Northern Ireland enters fight to defend Bombardier in dispute with Boeing
Days after U.K. Prime Minister Theresa May weighed in on the U.S. plane maker's CSeries complaint, Northern Island has taken up the cause
MONTREAL—The United Kingdom is allying itself with Canada in the fight to persuade U.S. aircraft manufacturer Boeing to abandon its complaint against Bombardier regarding the CSeries.
Days after a phone call on the issue between British Prime Minister Theresa May and U.S. President Donald Trump, politicians in Northern Ireland have taken up the cause.
In a letter sent to U.S. Vice-President Mike Pence on Tuesday, the Democratic Unionist Party and Sinn Fein warned Boeing’s actions could affect social peace in the country.
“For a small economy such as ours, the significance of the contribution that Bombardier makes cannot be understated,” reads the letter signed by Arlene Foster and Michelle O’Neill, members of the Northern Ireland Assembly.
Bombardier is the largest employer in the country with its Belfast factor, where 4,200 people work. That facility manufactures the wings for the CSeries.
The letter explains how the consequences of Boeing’s complaint could threaten the fragile political balance in the country.
“The security of our economy has and continues to be a crucial part of our efforts in delivering peace through prosperity,” the letter continues.
“At a time when we are striving to take the next steps in our work on the peace process, and resolve our current political difficulties, this issue creates a new and potentially critical factor.”
Boeing claims Bombardier’s subsidies allow the company to sell its planes cheaper than competitors.
The U.S. Commerce Department is currently investigating Boeing’s complaint and could impose tariffs or fines on Bombardier if it finds against the Canadian company.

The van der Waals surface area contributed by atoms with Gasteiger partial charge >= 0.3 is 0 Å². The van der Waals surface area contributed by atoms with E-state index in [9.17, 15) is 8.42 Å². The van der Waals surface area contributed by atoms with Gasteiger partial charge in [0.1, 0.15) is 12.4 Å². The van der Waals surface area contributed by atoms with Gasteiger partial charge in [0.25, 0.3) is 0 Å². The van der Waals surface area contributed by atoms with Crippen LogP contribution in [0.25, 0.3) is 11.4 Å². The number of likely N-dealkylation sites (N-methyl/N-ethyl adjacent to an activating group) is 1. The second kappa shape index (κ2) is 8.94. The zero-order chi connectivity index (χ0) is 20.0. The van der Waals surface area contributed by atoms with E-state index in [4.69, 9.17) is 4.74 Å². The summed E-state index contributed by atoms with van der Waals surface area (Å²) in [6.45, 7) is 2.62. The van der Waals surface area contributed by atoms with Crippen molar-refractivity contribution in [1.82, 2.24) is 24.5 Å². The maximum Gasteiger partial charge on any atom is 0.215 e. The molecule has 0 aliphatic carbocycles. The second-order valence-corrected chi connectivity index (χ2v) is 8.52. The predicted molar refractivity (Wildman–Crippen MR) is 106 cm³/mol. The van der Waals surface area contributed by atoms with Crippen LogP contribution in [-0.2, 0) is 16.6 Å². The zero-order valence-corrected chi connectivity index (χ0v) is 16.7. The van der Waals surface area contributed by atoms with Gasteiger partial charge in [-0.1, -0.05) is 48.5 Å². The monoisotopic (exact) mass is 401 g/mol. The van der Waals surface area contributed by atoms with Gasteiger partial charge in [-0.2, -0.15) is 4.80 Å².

It is expected to release its preliminary findings Sept. 25.
The Trudeau government revealed Tuesday it held secret talks with Boeing in hopes of persuading the U.S. aerospace giant to drop its case.
Boeing spokesman Dan Curran said the company is not against competition.
“No one is saying Bombardier cannot sell its aircraft anywhere in the world,” Curran said by email. “But sales must be according to globally accepted trade rules.
“Any claimed economic threat to Bombardier…can be attributed to that company’s decision to flout U.S. trade rules. Boeing could not stand by given this clear case of illegal dumping, which could hurt American workers.”
May is scheduled to arrive in Canada for an official visit next week during which the trade dispute will likely be on the agenda.
Aside from the London-Ottawa partnership against Boeing, two U.S. carriers—Spirit Airlines and Sun Country Airlines—have recently written to the United States International Trade Commission and the Commerce Department defending Bombardier.
Hundreds of Bombardier employees protested in downtown Montreal on Wednesday to denounce Boeing.